Snoop D-O-double-G has been around for so long that it’s hard to imagine him being the protégé of anyone. He is, though. Way back in the early nineties, Cordazar Calvin Broadus was fresh out of high school and a couple of convictions of cocaine trafficking. His freestyle over an old En Vogue song somehow made its way to The Dr. Dre’s ears, and after an audition, Snoop Doggy Dogg found a home at Death Row Records. He certainly has a thing for doctors, as he not only caught the attention of Dr. Dre, but also The D.O.C. (from gangsta rap pioneers N.W.A.), who gave him pointers on how to craft some good rap. Random fact: Snoop is a spokesperson for “Chronic Candy,” made in Switzerland and tastes like… you guessed it: marijuana. On second thought, maybe that’s not so random.
Probably the most famous protégé in the history of hip-hop, Eminem made a huge name for not only himself when his Slim Shady and Marshall Mathers LPs came out, but also Dr. Dre, the man who seems to be some kind of talent magnet. That or he just knows how to pick those rappers; thanks to Em, his label, Aftermath Records, found its biggest star, and with Dr. Dre producing the bulk of his albums, Eminem became the rapper that you and your mom knew about. In any case, Eminem’s undying obsession with controversy ensured that music listeners will always be likewise obsessed with Slim Shady – and how could we not? It’s not everyday that a non-African-American rapper has the power to shock you like no gangsta rap has ever done.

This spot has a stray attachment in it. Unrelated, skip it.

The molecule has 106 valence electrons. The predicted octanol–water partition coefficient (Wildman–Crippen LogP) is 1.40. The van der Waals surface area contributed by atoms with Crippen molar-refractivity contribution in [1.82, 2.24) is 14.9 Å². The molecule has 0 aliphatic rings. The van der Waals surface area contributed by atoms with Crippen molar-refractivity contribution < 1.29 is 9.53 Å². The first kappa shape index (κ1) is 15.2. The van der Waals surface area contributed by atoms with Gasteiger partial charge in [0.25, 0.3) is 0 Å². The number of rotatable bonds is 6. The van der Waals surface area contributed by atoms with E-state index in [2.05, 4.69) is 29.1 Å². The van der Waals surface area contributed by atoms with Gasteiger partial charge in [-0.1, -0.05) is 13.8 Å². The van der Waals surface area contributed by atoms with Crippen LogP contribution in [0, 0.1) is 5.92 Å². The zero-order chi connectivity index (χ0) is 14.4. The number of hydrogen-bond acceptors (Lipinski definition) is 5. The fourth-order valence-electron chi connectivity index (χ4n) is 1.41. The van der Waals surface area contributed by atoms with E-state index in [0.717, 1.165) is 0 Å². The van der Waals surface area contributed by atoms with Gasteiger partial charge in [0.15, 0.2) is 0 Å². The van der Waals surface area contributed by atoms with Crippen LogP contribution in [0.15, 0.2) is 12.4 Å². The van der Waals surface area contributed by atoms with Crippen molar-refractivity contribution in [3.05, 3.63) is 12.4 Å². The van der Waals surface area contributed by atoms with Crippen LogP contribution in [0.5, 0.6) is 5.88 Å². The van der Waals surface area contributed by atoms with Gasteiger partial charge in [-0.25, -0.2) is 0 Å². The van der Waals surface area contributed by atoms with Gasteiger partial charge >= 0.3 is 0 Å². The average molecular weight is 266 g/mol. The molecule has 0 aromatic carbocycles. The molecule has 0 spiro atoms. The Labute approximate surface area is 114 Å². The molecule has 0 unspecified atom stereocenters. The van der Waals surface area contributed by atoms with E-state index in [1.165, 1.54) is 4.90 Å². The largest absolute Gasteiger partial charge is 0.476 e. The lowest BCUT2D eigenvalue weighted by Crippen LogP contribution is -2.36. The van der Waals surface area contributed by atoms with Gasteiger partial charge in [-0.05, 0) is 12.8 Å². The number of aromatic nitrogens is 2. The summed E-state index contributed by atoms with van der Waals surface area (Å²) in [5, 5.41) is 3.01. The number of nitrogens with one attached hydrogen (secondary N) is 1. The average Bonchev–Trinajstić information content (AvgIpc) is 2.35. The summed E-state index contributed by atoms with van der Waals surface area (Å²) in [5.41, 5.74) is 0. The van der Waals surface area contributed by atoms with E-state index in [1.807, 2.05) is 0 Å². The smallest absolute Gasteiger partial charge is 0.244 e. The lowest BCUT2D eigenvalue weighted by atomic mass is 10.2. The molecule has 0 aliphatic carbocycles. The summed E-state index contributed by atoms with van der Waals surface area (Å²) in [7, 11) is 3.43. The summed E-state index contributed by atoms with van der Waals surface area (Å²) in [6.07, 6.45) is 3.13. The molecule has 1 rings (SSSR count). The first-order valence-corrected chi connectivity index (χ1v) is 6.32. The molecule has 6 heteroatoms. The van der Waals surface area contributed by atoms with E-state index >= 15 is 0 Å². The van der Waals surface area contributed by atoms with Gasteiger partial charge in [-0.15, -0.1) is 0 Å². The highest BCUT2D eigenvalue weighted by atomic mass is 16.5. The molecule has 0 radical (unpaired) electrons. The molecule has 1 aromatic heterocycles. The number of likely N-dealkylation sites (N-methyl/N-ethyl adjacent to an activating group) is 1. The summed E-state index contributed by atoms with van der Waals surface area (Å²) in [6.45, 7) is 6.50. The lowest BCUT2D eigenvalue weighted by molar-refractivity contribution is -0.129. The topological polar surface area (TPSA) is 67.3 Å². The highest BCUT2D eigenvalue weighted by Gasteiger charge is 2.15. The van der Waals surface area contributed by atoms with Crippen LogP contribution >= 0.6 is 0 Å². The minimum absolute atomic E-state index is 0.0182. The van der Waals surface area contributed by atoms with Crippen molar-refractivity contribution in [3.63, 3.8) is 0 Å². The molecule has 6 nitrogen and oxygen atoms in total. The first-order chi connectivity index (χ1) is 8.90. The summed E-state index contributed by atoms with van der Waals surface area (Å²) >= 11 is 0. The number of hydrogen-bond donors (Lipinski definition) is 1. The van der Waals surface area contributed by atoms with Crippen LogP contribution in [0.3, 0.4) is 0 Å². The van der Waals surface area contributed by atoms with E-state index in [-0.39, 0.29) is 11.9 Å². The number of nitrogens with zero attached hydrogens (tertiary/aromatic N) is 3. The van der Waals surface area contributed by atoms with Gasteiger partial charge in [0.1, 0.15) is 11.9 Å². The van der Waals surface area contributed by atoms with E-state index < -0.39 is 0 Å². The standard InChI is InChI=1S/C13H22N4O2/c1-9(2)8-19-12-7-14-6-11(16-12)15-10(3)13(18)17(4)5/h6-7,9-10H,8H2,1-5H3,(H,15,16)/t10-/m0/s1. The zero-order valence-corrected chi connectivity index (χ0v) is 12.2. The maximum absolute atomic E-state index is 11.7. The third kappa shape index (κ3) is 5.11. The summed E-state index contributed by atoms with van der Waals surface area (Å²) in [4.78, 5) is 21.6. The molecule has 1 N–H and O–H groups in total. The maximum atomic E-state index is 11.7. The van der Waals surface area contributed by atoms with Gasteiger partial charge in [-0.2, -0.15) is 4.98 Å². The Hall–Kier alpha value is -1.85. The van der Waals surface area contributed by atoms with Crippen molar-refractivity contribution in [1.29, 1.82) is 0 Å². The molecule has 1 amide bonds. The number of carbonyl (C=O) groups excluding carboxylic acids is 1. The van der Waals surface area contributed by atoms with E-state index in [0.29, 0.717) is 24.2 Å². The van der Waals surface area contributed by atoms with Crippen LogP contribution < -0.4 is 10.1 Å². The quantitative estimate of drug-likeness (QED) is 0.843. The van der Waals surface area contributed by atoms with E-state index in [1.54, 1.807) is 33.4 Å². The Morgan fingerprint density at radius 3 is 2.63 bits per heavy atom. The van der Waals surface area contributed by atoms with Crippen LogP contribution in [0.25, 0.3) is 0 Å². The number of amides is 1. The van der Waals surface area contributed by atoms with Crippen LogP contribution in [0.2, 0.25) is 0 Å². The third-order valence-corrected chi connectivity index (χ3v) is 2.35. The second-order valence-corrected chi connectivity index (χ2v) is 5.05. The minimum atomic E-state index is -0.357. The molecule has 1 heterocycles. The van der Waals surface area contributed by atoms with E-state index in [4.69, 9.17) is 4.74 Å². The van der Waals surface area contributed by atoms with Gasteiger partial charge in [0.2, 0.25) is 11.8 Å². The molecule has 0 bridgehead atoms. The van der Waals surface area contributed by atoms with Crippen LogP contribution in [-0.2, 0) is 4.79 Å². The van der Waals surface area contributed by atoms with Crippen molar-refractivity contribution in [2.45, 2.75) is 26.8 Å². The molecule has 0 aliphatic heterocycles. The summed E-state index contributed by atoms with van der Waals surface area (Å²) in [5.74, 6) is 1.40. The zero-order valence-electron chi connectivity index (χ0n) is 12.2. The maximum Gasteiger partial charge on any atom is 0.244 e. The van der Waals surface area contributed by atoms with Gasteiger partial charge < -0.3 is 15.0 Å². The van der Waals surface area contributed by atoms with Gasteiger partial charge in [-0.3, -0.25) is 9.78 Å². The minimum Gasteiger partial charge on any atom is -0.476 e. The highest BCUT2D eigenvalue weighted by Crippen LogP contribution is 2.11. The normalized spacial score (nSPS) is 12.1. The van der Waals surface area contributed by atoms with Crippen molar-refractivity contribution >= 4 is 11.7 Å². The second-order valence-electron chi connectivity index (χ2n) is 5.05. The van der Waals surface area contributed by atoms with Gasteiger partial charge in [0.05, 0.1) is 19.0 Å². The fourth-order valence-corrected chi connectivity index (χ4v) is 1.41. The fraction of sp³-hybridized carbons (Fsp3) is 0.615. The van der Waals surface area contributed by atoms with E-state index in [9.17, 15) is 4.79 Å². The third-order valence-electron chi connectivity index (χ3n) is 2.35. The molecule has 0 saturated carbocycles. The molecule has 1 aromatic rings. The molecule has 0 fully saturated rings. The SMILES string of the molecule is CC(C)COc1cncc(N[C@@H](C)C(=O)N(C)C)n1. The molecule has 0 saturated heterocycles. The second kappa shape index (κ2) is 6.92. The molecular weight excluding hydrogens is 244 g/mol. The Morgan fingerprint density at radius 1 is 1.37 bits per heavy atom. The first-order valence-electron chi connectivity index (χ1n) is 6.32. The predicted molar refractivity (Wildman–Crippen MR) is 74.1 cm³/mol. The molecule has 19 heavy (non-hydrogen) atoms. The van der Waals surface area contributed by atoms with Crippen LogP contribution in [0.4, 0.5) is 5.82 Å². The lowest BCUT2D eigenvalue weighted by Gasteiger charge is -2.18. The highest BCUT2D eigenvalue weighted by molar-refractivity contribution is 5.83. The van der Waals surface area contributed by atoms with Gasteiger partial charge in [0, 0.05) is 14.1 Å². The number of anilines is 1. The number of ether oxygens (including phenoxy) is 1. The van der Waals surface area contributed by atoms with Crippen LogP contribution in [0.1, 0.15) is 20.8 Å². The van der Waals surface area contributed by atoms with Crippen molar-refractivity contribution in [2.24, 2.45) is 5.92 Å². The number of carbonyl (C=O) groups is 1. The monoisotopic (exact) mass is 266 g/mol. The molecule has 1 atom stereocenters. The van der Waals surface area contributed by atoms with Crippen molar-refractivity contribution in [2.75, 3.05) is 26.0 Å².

From one rapper with an eye for talent to another, Eminem must’ve been taught well by Dr. Dre because when he picked up 50 Cent, he got Aftermath Records another multi-platinum superstar rapper. A little know fact about 50 is that he had some help before Eminem and Dre came along; Jam Master Jay was technically his first mentor in the art of writing songs. After 50 Cent got shot in the infamous nine-bullet-wound incident, one of his CDs found its way into Eminem’s hands, he got flown out for an audition… and everyone knows what happened after that. The lesson here? If you want to make it big you’ve got to go straight to the top – that’s where the people with the jets are.
You might know him as that guy in the wheelchair from that Degrassi show, but apparently, Aubrey “Drake” Graham raps even better than he acts. Actually, it might have something to do with the producers of his show getting rid of the entire cast, but that’s a different story. After working on a bunch of mixtapes in his early career, Drake finally ended up on Lil Wayne’s Young Money label, and was (still is, probably) one of the most hyped Canadian rappers in a long, long time. It remains to be seen if Lil Wayne, his mentor who’s pretty young himself, can pull a Dr. Dre, but given how Drake is doing on the charts, the chances look pretty good.
Rappers aside, one of the biggest protégés in hip-hop music has to be “Danjahandz,” or simply Danja, who’s been the perfect student for Timbaland. This record producer has worked with Nelly Furtado, Justin Timberlake, Madonna, Lloyd Banks, T.I., and of course, Timbaland himself, picking up a couple of Grammys along the way. Stepping out of his mentor’s shadow though, Danja’s experience with piano and drums sets him apart from other beat-makers who go completely digital and forgo their instruments, and this strategy earns him at least 50k per track at the last count. Not too shabby.